ISU cancels class first time this academic year

Bryan Cote, sophomore in chemical engineering, throws a snowball at Max Lin, senior in management information systems, on Central Campus on Feb. 20. Classes were canceled after 12:40 p.m. due to the inclement weather.

Lani Tons

Due to inclement weather, Iowa State University canceled classes for the first time this academic year.

Warren Madden, ISU senior vice president for Business and Finance made the decision to cancel classes starting at 12:40 p.m., Feb. 20.

Madden took into consideration the severe blizzard warning that was put in place for Story County, which included snow fall amounts and recommendations not to travel. 

“I consulted with a number of people; the Department of Safety, National Weather Service,” Madden said.

He checked with communities in Ames and found what public schools were doing in response to the weather, as well as took advice from local law agencies and the Department of Transportation. He also consulted the president’s office.

Facilities Planning and Management deals with campus maintenance and is responsible for snow removal.

Lester Lawson, manager of facilities maintenance, sent out snow removal crews to sand and plow throughout campus, so students can avoid common safety issues such as slipping and falling on the sidewalks.

Lawson warned those on campus to stay out of the way of these crews.

CyRide experienced difficulties as the storm progressed. Buses were arriving from a few minutes to 30 minutes late on their routes. Some buses even got stuck.

“Obviously, at the height of the storm, we had some issues just like all other vehicles that were on the road at that particular time,” Sheri Kyras, director of transit for CyRide.

Kyras said that CyRide drivers are trained to drive in winter weather conditions.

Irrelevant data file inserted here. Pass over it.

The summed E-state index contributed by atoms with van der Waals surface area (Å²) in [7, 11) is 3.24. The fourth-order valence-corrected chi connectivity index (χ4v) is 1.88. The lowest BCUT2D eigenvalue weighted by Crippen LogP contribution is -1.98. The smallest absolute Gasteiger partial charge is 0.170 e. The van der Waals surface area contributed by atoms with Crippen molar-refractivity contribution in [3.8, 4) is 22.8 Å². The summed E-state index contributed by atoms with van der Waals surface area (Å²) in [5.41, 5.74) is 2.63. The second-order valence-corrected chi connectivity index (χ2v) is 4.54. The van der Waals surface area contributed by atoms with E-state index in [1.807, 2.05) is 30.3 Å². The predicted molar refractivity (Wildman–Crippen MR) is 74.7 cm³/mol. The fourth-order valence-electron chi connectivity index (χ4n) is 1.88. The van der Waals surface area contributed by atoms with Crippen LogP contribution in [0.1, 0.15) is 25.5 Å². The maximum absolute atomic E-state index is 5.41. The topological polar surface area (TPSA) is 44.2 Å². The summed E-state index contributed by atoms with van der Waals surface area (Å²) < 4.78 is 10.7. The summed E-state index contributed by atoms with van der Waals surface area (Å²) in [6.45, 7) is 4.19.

“All of our drivers go through a very extensive driver training program,” Kyras said. “All drivers are in training for about 140 hours before they operate the bus on their own.”

CyRide drivers also learn slide training.

“As the bus begins to slide, [drivers] know how to adjust safely to get out of that slide and back in control of the vehicle again,” Kyras said.

Because they didn’t have classes to attend, students were up to different activities in the afternoon. Julien Stratton, senior in financial counseling and planning, was in class when a student announced that classes were to be canceled.

Stratton said he was hopeful that the university would cancel classes, but thought the weatherman was exaggerating snow totals.

“Iowa State never cancels,” Stratton said.

He planned to spend the rest of his snow day catching up on homework.

Other students took a different approach to celebrating their newly found free time with a snowball fight on the courtyard of Richardson Court.

“As soon as I heard about [the class cancellations], I started organizing a snow ball fight [with the guys in my dorm],” Karson Westerkamp, freshman in elementary education.

Behind the snowball fight there were snowmen being built and students playing in the snow.

Not all students thought the weather would cause a cancellation of classes.

Alex Diers, freshman in psychology, took place in the snowball fight at Richardson Court. 

“I just kind of sat around in my dorm, but then a bunch of guys decided we should have a snow ball fight and that’s how this appeared,” Diers said.

Madden said canceling class has its drawbacks.

“We are not like a public school,” Madden said. “We have no make up days. We lose the opportunity for continuing the educational experience that goes on.”

Madden said canceling classes is a “balancing act,” where he must take into consideration students’ safety and access to education.

“We expect people to know the weather conditions [in Iowa],” Madden said. “This is a state that has a winter.”